14. tjofpa says:

    2007: Chinese year of the Pig.
    Gold bars on sale for 175 yuan/gram

    2002: CHinese year of the Sheep.
    Gold bars on sale for 92 yuan/gram

    …a compound annual inflation rate of 13% for all to see.

    “Anytime a government agency…”
    Sorry, but I must take issue with this statement. I mean, really?

  15. James says:

    There are three distinct factors that are helping make the credit cycle go much longer and much further than anyone thought possible.

    1. Foreign purchases of US assets are effectively creating a backstop bid for assets that the private sector would never touch. Agencies (backed by suspect collateral), Treasuries. If the dollar gets too weak intervention will take place.

    2. CDS and securitization are allowing credit risk to be extended to the riskiest of all borrowers. Anyone can speculate in high risky bonds because they can buy a CDS to hedge there exposure. Everyone wins in because the issuer collects the premium and the buyer believes he is protected from default on the bonds.

    3. Moral Hazard. The genius fed has intervenied so many times to prevent a market collapse that everyone knows they are going to come to the markets rescue. The fed has been blackmailed by the credit markets.

    Thus, the markets continue in this relentless search of profits by lending to worse and worse borrowers. However, when the music stops things will go get out hand quickly.

    LBO’s are doing deals at 9.5 ebitda and junk bonds are yielding 7.4 percent vs over 8 last year. At some point the music stops and all the bad credit that has been written will be repriced and I assume many hedge funds that are offering cds will be overwhelmed and the buyers of protection will find that there really isn;t enough insurance going around.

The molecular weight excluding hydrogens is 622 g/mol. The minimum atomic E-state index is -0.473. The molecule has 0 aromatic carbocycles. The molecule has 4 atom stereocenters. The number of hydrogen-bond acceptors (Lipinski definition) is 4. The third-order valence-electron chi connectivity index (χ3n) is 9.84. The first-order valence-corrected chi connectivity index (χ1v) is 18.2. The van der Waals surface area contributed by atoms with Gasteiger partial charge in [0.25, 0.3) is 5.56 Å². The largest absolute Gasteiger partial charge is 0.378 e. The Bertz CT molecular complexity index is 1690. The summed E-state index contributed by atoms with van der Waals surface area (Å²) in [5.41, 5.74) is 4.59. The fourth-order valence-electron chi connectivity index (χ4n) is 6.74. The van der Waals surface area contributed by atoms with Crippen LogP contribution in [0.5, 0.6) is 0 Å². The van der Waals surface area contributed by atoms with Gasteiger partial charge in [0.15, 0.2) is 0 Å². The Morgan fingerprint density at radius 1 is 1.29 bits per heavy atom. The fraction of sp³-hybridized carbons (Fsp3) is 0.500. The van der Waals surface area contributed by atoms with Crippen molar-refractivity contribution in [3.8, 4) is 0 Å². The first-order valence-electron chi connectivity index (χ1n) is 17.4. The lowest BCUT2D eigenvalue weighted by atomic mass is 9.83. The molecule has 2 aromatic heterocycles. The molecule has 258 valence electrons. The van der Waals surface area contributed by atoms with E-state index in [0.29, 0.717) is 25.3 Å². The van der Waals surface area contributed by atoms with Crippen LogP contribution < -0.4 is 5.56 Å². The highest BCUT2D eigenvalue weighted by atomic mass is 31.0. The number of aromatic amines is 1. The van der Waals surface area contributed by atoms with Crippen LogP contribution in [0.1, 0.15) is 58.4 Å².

16. scorpio says:

    thank you, barry, for poking around and doing the hard work. until you are further rewarded by Mr Market, let enlightenment be its own reward. i thought they stopped publishing M3 in time to flood the markets for the election (also, somewhat less self-interested: to ameliorate the housing contraction), and this confirms it. but question: what can stop them? if Bernanke wants to keep printing money for life, does that mean the market in fact does grow to the sky? i understand the guy has an overwhelming fear of Depression, but does that mean he can throw all professional and historical discretion to the wind? are there no grown-ups left? anywhere? Schwab’s giving me 5% for cash. i want 10%. cash.

  17. winjr says:

    Macro Man wrote:

    “So the issue is not that the Fed is jamming the economy with liquidity, but that the Fed has lost control of monetary policy and broad money growth, an even more disconcerting prospect…”

    I agree that this assessment is more likely the correct one.

  18. algernon says:

    Barry,

    My understanding is that the Fed’s charter directs them only to buy short-term Tres. with their freshly created money. To wit, they cannot legally increase M3 without increasing M2.

    Furthermore, can you spend M3 without its being converted to M1 or M2?

    I think the M3 growth is coming from Asian banks & petro recyclers buying our long-term Tres debt.

  19. James says:

    I dont think so. Read Doug Nolands article below Barry’s post above. He has spent the most time examining the credit system.

  20. DavidB says:

    The fed can control M3 because it works off the money multiplier. All they have to do is raise reserve requirements and the banks can’t multiply to such a high degree.